Grey for Pay

Melissa Anderson on Fifty Shades of Grey

Sam Taylor-Johnson, Fifty Shades of Grey, 2015, HD video, color, sound, 125 minutes. Anastasia Steele and Christian Grey (Dakota Johnson and Jamie Dornan).

THE STAGGERING POPULARITY of E. L. James’s 2011 erotic novel and BDSM primer, Fifty Shades of Grey, particularly among a certain female demographic, gave rise to the condescending genre tag “mommy porn.” However disdainful the label might be, my own anecdotal experience on various modes of transportation suggests that the book’s most conspicuous readers—those who preferred actual paper products, with emblazoned covers, to anonymity-ensuring Kindles or Nooks—were indeed mothers: On the subway I’ve spotted several moms, their kids next to them and absorbed in their own distractions, lost in James’s prose; on a Paris-bound Eurostar two years ago, I looked up to see a woman, whose husband and two young children were playing cards, turning the pages of Cinquante Nuances de Grey.

The brazen spirit of those readers is entirely absent in Sam Taylor-Johnson’s adaptation of James’s best seller, whose central couple is twenty-one-year-old virgin Anastasia Steele (played by Dakota Johnson, charming and sleepy-eyed) and a dom six years her senior, Christian Grey (Jamie Dornan, an Irishman whose strenuous attempt to effect a flat American voice seems to have left him too tired to wield the flogger with much authority). Yet through her largely sanitized retelling of Anastasia’s deepening thralldom to a billionaire telecommunications entrepreneur with an extensively kitted-out playroom, Taylor-Johnson spares viewers from the source material’s greatest liability: James’s own voice and writing tics, which suggest nothing so much as a non-lubed and nonconsensual fist fuck of the English language. Told from Anastasia’s first-person point of view, the novel bafflingly anthropomorphizes its heroine’s psyche, split into her “inner goddess” (“My inner goddess has her pom-poms in hand—she’s in cheerleading mode”) and “subconscious” (“My subconscious has found her Nikes, and she’s on the starting blocks”); equally appalling are James’s similes (“Anticipation hangs heavy and portentous over my head like a dark tropical storm cloud”).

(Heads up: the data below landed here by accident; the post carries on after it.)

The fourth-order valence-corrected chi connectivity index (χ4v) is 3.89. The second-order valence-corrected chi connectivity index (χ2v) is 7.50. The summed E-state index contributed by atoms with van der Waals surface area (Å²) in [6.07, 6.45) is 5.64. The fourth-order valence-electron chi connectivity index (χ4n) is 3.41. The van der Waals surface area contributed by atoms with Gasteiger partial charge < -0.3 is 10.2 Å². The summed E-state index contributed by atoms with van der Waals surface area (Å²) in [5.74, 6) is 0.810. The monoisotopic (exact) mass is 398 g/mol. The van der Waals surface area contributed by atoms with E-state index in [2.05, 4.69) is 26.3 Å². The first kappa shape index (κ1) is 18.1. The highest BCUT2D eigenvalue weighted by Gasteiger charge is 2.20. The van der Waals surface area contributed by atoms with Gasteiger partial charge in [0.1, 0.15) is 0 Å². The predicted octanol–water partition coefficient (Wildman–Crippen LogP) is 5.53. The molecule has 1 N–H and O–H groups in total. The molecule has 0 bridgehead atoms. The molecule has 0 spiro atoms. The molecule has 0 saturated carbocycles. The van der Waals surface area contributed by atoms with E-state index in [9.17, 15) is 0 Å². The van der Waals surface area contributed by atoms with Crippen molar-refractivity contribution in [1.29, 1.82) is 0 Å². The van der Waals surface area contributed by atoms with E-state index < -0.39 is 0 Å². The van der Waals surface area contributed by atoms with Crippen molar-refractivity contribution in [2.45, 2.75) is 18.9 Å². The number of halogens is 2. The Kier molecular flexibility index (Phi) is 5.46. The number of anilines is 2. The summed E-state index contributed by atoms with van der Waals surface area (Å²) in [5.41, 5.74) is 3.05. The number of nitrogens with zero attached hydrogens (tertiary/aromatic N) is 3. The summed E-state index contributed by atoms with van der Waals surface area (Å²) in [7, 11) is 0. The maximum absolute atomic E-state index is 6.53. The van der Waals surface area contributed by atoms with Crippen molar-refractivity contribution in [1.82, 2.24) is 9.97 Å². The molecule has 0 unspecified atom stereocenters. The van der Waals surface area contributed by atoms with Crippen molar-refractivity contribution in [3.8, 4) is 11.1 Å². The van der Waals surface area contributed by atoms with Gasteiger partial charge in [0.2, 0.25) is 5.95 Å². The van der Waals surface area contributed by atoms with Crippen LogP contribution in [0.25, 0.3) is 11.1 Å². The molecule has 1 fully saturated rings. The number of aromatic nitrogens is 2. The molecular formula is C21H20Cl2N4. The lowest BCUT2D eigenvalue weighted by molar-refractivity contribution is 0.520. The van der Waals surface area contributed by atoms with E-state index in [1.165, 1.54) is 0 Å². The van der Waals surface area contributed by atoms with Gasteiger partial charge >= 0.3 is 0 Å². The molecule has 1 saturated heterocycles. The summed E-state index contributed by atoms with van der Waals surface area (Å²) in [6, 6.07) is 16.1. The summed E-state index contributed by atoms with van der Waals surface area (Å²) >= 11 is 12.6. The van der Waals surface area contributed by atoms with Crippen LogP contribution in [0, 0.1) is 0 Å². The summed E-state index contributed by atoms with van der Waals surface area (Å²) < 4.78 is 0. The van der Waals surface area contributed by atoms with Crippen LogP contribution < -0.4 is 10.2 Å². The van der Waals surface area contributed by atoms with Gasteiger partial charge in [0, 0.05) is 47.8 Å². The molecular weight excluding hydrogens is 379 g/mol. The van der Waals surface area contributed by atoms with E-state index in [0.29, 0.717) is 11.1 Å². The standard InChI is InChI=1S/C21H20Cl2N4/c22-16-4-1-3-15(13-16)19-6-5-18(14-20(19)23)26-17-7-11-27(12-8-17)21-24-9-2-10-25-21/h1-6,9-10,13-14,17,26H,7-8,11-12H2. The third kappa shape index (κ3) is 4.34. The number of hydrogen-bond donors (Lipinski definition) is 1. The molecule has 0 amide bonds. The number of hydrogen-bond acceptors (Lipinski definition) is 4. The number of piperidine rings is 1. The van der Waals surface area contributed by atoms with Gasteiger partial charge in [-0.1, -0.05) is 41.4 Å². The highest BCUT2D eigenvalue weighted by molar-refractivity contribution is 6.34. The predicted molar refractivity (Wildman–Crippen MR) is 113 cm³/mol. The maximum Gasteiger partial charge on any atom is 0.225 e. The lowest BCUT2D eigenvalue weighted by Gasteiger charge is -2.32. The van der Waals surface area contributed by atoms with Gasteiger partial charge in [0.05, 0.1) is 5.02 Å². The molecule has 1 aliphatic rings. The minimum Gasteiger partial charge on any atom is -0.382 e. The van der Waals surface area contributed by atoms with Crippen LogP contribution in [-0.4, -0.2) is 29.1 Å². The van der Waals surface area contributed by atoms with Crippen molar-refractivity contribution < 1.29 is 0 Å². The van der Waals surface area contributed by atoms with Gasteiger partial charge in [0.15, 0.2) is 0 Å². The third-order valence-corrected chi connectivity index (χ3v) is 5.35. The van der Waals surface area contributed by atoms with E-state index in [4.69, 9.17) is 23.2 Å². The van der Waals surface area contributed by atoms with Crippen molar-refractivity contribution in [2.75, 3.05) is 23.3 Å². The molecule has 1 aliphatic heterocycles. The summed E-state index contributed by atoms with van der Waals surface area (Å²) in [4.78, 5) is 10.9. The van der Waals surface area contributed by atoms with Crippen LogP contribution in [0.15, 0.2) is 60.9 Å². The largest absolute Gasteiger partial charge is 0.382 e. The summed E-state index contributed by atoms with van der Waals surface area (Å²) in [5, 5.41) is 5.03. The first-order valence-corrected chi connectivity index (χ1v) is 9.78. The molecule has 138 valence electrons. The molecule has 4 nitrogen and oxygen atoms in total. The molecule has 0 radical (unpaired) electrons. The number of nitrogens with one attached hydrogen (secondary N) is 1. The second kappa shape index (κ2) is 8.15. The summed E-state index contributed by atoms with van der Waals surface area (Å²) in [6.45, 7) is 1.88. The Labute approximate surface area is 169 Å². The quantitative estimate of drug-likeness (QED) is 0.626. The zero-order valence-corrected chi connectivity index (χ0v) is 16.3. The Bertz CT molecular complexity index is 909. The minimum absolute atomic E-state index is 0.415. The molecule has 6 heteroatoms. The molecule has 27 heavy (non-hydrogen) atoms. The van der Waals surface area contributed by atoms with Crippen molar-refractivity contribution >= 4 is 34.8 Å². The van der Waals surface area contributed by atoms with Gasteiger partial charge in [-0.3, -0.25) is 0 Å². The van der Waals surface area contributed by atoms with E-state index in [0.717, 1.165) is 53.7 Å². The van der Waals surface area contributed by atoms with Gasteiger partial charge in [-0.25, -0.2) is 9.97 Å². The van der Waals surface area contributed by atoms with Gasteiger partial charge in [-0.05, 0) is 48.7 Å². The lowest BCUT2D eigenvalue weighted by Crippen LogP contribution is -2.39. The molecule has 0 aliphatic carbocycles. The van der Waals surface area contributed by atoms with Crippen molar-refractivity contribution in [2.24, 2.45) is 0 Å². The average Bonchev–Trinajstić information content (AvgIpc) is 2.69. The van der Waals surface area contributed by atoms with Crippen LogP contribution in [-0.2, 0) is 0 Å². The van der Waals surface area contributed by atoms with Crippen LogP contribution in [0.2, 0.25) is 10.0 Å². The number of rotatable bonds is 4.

Taylor-Johnson, the former YBA whose only feature prior to this one is the wan John Lennon biopic Nowhere Boy (2009), and screenwriter Kelly Marcel do, however, retain much of the dialogue from the original, such as Christian’s avowal “I don’t make love. I fuck…hard”—the repeated demonstration of which in James’s novel is what made it a publishing phenomenon in the first place. In the film, though, the tech magnate’s boast largely has to be taken on faith: Rapid edits during the sex scenes—whether vanilla or those involving spanking, blindfolds, restraints, etc.—fragment the body, Johnson’s curled toes or agape mouth serving as semaphore for carnal abandon. Further lulled by the movie’s redundant sound track (“I Put a Spell on You,” “Beast of Burden,” and so on), I remained alert by comparing Fifty Shades of Grey with some of its predecessors, R-rated movies that also prominently feature role-playing and/or its virginal protagonist tied spread-eagle to a bed like, to name just two titles from the same decade, Paul Schrader’s Cat People (1982) and Adrian Lyne’s 9 1/2 Weeks (1986). If Fifty Shades of Grey the movie has anything to teach us, it’s that today’s MPAA appears to be reverting not just to the Hays Code but to the Old Covenant.

Then again, heterosexual, “transgressively” erotic entertainments from thirty years ago weren’t subject to the demands of brand management and corporate synergy. A visit to invites potential ticket buyers to “share your girls night out plans” (coupled, Valentine’s Day–celebrating spectators have a separate slide on the site); the New York Times recently noted that Target has been selling an official movie tie-in “vibrating love ring.” And so, in the interest of consumer reporting, I’ll say this: The book isn’t better than the movie, and the film isn’t better than the book. Both are inferior to the tableaux I imagined playing out in the heads of my fellow rail passengers as they took in—willingly and avidly, with no safewords needed—James’s more successful sentences.

Fifty Shades of Grey opens February 13.